Home > News > Exploring Nano-Ethics
March 1st, 2007
Modern science is showing us, in example after example, that moderation is more functional than extremes. Moderation does not imply stasis—complexity and dynamism are necessary to keep systems from stagnating. So I would ask: How can medical technologies, including nanotechnologies, help us to reach our best potential as humans in human society?
Of course this question has no simple answer. Three things seem clear: First, that identifiable medical problems should be solved where possible. Here, Dr. Bruce and I would agree. Second, that where things are "good enough," change should be undertaken slowly and cautiously. Incautious or excessive amplification of human traits may lead to situations not dissimilar from drunkenness, mania, or even autism. Third—and here I part company with a number of proclamatory ethicists—that there is room for improvement in today's human societies, and that whether you call it treatment or enhancement, medical technologies have the potential to make things better if used wisely by non-sick people.
PETA science consortium to present hazard testing strategy at nanotoxicology meeting: High tech field ripe for use of sophisticated non-animal testing strategies April 22nd, 2014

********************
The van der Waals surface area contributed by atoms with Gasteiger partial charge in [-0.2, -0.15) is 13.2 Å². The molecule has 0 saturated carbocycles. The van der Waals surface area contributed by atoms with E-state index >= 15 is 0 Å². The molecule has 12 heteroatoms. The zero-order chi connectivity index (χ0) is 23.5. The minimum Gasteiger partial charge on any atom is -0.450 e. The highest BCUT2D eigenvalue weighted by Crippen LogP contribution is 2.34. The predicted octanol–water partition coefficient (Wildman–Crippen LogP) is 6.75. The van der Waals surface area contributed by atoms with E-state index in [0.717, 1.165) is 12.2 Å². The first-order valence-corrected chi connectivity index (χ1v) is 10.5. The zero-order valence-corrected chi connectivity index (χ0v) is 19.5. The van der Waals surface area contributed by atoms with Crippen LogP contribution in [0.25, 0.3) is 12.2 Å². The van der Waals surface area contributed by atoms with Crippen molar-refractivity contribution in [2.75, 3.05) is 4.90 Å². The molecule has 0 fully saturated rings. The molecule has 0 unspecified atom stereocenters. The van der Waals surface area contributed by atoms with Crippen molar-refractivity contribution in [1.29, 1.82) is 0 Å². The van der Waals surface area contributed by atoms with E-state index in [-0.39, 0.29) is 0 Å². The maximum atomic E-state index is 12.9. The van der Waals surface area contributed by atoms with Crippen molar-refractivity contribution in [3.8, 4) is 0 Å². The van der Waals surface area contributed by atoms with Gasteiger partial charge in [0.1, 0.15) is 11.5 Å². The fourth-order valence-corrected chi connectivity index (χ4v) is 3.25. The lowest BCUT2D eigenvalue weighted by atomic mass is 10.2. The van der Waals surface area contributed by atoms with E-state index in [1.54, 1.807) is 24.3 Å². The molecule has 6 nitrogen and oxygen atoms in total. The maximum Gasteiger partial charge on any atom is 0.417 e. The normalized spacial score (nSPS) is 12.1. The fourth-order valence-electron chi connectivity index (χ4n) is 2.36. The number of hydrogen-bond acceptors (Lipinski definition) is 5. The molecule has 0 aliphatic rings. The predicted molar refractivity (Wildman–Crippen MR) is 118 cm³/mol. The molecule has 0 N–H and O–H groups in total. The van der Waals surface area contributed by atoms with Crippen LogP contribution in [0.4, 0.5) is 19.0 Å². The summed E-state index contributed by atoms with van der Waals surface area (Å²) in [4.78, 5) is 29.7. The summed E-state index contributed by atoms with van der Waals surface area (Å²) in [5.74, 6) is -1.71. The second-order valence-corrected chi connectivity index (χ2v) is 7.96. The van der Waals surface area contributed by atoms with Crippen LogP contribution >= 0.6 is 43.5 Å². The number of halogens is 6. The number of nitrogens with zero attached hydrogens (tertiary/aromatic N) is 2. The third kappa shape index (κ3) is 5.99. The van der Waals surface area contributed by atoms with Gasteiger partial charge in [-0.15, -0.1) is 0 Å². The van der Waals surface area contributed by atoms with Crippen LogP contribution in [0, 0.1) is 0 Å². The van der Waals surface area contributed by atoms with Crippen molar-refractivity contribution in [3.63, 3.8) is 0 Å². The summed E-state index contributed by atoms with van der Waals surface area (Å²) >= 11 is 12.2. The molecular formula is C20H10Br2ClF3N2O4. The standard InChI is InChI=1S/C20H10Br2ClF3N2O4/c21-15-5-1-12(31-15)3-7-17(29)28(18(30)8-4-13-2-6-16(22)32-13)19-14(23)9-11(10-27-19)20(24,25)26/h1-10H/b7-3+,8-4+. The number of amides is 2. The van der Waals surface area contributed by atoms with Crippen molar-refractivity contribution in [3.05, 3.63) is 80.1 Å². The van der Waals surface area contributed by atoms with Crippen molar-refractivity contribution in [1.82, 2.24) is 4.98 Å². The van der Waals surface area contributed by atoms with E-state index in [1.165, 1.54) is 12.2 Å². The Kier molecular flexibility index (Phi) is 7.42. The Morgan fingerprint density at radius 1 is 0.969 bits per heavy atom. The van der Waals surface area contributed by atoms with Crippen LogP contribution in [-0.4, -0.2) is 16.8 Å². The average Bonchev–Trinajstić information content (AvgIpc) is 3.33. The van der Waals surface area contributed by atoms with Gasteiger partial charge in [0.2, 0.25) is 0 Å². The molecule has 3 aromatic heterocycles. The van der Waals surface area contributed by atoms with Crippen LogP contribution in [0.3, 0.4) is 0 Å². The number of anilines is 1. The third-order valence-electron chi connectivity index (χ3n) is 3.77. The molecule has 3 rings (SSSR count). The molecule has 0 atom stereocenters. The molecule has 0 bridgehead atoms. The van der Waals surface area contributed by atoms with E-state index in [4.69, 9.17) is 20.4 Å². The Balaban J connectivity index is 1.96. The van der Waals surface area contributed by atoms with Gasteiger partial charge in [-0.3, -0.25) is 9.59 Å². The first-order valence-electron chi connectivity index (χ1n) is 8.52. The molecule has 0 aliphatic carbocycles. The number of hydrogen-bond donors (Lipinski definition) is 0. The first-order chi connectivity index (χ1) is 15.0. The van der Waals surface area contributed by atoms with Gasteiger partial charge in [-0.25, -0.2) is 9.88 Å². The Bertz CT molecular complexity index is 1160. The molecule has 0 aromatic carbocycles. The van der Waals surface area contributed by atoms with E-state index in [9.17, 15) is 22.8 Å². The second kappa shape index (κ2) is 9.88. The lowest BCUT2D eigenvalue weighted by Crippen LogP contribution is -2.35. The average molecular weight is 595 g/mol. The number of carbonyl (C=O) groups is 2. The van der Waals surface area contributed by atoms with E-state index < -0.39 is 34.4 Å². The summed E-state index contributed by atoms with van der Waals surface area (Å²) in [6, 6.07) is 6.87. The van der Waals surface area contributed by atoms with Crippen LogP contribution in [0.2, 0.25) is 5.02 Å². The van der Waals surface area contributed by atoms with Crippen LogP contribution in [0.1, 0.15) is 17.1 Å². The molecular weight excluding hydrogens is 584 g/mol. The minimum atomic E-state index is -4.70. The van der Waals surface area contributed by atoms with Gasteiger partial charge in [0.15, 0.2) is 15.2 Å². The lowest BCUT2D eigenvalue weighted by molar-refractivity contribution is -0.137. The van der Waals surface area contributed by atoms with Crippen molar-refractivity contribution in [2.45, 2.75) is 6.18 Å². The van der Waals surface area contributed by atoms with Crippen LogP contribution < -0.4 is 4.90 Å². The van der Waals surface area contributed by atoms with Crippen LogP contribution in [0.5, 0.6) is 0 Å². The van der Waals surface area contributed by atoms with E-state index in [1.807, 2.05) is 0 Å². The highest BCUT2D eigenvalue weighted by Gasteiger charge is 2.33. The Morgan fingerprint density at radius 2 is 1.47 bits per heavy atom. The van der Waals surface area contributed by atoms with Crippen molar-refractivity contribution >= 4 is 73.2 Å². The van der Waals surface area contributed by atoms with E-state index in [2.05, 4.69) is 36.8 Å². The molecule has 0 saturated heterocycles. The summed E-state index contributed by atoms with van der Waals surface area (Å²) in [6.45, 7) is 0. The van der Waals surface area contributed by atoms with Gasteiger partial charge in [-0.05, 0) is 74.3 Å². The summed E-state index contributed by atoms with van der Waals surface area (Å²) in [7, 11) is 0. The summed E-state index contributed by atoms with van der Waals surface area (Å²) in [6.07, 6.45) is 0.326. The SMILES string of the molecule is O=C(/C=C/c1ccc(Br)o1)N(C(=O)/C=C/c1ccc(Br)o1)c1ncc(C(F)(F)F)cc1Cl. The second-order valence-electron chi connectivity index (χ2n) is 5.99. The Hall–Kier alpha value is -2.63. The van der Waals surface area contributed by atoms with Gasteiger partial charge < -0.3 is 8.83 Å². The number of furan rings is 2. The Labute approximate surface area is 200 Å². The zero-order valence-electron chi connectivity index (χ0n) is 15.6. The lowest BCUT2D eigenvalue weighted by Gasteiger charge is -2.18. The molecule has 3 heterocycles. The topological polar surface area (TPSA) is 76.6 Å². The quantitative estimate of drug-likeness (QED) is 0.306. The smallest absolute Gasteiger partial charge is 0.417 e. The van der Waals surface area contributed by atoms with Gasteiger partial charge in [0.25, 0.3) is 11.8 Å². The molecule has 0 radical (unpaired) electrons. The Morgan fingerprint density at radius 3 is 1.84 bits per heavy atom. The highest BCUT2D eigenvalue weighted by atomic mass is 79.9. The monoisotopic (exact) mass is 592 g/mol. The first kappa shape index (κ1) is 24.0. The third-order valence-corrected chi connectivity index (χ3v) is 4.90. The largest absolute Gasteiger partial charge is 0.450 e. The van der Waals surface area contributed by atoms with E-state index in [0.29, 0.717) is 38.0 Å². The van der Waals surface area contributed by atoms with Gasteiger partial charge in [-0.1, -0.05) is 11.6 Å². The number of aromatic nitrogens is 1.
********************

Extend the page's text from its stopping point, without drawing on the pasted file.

Scientists disagree on responsible research April 8th, 2014
Caltech Researchers Create Light-Bending Silicon Chip: Bending the Light with a Tiny Chip March 10th, 2014
Building a Better Future — Lessons from 3 Months of Lifeboat Foundation Expert Interviews September 1st, 2013
ACS Biomaterials Science & Engineering™: Brand-new journal names editor July 29th, 2014
Tough foam from tiny sheets: Rice University lab uses atom-thick materials to make ultralight foam July 29th, 2014
Optimum inertial design for self-propulsion: A new study investigates the effects of small but finite inertia on the propulsion of micro and nano-scale swimming machines July 29th, 2014
A new way to make microstructured surfaces: Method can produce strong, lightweight materials with specific surface properties July 29th, 2014
Japanese gold leaf artists worked on a nano-scale: Study demonstrates X-ray fluorescence spectroscopy is a non-destructive way to date artwork July 3rd, 2014
Harry Potter-style invisibility cloaks: A real possibility next Christmas? Forget socks and shaving foam, the big kids of tomorrow want an invisible cloak for Christmas December 19th, 2013
Chicago Awareness Organization First Not-for-Profit to Sponsor Dog Training to Detect Ovarian Cancer Odorants December 12th, 2013
ZEISS Microscopes used to create images for Art Exhibit at Midway Airport: Art of Science: Images from the Institute for Genomic Biology October 25th, 2013